There was a time when I had a lot of dreams about walking in a straight line and when I came to a house, I would walk into it through the front door, through it, out the back door, through the back yard, the back gate and into the back yard of the next house, etc., in a long line of houses, one after the other. There was never any sense of destination, only walking in a straight line through a succession of different houses at night.

Sometimes my dreams will have characters and a coherent (and actually a rather good) plot, but most of the time they’re rather random and amorphous. Sometimes I’m “first person” — the point-of-view character to which the dream is happening — and sometimes I’m “third person” watching myself within the dream. But I only very, very rarely had a dream I was glad to wake up from.

However, in the last couple of years, my dreams have taken a “nonpleasant” turn. The subject matter has become darker. Thank goodness the emotional intensity – or lack of same – has remained the same. But the dream content tends to leave a bad taste in the mouth.

Night before last, I was having a dream about being in a big box store like Home Depot and people outside started shooting. I knew they had automatic weapons and that we had better get on the floor because they were going to rake the building with weapons fire. I wasn’t frightened, but was in that hypercalm, focused frame of mind that is fortunately my reaction to a crisis situation. I managed to get out of the building, but it was night and foggy, and I was trying to find police officers to tell them what the situation was, that there were active shooters in the area and people in danger in the store. Couldn’t find any police, although I felt certain somebody must have called them. Then the real-life phone rang and woke me up.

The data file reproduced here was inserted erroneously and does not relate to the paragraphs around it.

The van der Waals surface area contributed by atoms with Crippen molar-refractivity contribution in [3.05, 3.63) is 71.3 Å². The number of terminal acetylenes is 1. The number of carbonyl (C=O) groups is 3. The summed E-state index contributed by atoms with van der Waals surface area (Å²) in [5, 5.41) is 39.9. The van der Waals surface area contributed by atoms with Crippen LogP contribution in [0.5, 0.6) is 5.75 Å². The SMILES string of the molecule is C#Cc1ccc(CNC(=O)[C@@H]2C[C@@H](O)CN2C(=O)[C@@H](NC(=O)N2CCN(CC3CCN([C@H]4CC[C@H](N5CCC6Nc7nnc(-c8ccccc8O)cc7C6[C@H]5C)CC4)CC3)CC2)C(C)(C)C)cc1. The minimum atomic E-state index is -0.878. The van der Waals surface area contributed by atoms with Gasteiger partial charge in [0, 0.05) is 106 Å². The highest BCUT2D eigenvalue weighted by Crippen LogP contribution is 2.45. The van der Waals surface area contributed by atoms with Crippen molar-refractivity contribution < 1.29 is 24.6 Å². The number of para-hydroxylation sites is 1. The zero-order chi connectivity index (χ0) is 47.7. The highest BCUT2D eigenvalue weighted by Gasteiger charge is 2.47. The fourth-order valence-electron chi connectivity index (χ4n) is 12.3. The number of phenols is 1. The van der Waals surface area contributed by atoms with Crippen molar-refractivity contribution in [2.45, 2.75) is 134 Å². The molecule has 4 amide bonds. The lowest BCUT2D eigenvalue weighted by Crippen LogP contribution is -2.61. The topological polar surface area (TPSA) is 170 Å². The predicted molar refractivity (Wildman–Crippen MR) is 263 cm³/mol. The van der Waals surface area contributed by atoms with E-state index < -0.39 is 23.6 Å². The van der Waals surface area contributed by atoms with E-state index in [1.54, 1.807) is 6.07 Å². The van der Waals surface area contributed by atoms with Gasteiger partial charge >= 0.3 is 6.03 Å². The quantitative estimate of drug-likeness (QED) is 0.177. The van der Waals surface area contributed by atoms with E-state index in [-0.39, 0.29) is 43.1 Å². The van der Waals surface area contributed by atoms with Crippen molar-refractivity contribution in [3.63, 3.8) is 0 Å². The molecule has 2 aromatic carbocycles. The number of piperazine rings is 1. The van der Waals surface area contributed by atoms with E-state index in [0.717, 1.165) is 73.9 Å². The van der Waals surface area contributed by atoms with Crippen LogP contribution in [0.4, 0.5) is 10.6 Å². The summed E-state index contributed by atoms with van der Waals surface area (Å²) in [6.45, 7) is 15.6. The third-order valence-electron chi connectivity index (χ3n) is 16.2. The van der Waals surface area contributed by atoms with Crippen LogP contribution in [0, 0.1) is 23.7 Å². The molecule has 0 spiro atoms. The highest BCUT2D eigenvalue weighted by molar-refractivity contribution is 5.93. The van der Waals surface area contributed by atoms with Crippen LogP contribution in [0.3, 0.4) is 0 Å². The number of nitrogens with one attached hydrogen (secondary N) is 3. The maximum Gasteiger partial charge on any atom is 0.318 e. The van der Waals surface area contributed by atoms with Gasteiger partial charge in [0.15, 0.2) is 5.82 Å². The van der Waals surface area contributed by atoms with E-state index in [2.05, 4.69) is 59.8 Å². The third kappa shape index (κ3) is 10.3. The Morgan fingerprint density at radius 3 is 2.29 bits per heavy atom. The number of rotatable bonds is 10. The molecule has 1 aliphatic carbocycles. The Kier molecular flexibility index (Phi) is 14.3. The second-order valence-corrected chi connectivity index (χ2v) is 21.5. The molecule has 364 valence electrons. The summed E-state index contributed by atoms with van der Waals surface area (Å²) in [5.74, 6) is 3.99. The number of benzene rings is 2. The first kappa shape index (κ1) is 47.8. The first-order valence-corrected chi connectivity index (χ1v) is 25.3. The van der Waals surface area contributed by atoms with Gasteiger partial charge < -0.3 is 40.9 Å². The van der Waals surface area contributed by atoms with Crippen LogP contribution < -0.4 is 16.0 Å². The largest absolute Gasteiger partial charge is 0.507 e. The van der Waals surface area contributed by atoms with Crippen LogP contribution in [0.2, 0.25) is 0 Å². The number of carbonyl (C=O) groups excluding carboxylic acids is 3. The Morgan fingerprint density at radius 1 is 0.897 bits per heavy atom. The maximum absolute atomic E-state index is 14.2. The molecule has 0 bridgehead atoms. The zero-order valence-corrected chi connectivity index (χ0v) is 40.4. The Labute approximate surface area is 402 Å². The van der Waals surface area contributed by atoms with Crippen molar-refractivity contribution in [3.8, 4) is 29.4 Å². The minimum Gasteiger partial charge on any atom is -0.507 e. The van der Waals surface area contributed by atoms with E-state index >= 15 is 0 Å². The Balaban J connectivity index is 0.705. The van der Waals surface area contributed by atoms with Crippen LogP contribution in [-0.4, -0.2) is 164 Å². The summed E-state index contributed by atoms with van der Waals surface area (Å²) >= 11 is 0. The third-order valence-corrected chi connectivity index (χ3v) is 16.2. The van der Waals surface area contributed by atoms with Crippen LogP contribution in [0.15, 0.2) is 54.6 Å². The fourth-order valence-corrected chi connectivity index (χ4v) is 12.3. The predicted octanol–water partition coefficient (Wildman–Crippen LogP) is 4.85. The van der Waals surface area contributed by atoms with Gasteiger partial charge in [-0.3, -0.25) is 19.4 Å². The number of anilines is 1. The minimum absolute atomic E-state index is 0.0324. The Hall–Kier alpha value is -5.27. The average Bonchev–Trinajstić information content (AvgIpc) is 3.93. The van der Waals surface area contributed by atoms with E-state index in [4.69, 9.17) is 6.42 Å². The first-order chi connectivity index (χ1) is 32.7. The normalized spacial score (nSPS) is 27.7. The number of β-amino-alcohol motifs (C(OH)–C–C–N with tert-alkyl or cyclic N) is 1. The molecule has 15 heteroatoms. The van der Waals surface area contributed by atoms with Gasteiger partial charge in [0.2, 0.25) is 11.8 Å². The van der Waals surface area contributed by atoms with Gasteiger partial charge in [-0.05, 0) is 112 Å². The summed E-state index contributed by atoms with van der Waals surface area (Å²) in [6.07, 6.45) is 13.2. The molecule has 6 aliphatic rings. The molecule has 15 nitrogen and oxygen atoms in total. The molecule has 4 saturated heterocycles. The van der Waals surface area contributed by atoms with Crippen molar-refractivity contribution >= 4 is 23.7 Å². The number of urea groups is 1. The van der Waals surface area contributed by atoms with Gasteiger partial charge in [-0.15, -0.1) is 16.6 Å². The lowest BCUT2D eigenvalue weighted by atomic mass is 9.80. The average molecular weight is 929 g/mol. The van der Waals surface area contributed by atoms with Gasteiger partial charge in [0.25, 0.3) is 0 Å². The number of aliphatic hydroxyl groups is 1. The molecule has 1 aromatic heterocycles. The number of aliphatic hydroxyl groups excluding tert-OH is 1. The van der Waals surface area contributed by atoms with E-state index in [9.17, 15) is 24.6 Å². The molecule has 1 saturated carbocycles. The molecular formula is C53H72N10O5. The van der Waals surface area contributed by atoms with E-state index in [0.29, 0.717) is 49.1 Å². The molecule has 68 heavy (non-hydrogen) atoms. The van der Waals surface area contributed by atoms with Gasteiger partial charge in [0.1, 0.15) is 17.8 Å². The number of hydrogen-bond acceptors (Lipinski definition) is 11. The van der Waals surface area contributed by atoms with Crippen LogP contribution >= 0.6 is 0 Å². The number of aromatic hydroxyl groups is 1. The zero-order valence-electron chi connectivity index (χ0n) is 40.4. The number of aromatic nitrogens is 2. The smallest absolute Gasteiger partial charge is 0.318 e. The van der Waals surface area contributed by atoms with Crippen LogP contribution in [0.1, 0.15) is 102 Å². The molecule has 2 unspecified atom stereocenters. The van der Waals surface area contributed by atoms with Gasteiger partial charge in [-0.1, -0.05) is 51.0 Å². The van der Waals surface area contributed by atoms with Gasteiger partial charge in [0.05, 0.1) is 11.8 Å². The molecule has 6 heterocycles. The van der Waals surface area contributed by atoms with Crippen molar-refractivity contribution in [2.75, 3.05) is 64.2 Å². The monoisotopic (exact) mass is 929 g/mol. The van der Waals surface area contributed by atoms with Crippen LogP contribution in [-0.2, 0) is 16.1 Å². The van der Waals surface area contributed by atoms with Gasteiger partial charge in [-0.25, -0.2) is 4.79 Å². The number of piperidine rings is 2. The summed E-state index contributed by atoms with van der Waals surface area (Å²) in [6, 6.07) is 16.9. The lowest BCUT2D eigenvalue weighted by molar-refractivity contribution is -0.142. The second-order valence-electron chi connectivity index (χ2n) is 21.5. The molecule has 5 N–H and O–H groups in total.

It was my mom. She’s always so chipper on the phone, like Stevenson’s birdie with the yellow bill, wanting to know if I was eating lunch. (I wasn’t. I’d been sound asleep.) The reason she called was she was still feeling aftershocks from the email crisis that erupted when AT&T gave Mozilla Thunderbird the cut direct and she’d had to revert to the Yahoo website to deal with her email. With emotions still running high over that, she had gone a whole half a day without having gotten any emails (it was just after noon). She was convinced something was wonky with the Yahoo website and she wanted me to go send her an email to test if Yahoo was working. I told her I would have to go boot up my computer.

Now, you have to understand that my mom and I have a major philosophical difference. We march to two very different drummers. She gets up at the crack of dawn, boots up her computer on her way to the front door to get the morning paper and have breakfast, and checks her email about 10 times during the day. The idea that anybody would want to sleep in the daytime is inconceivable to her. Why, something might happen, and they would miss it! I, on the other hand, am allergic to mornings, spent nearly 30 years working nights, loved the peace and quiet of it, and would continue to be a night owl if I had my druthers.

I had gone to bed after midnight, couldn’t get warm (the low was 38 F 3.3 C and the place I live in has no insulation to speak of). I finally got up at 3:30 in the morning and took a hot shower, and finally warmed up enough to go to sleep. Come noon and I wasn’t done sleeping yet. What I was done with was that dream.

But here’s the take-away from all this. There are prescription drugs which have the side-effect of causing nightmares, and I’m on two of them: Cetirizine (antihistamine) and metoprolol (blood pressure and heart rhythm disturbances). I’m pretty sure because of the chronicity that it’s the metoprolol, either by itself or in addition to the cetirizine, that is the culprit. So far, these nonpleasant dreams I’ve been having are not unsettling enough to ask my cardiologist if I might be able to switch from metoprolol to atenolol, which does essentially the same thing but with a lower incidence of that particular side-effect. I guess if I can put up with the constant ringing in my ears from the aspirin, I can put up with these dreams . . .

To end this post on a more pleasant note, I thought I’d leave you with my current earworm:

The lyrics to this one are haunting. . .

Not a Good Night Last Night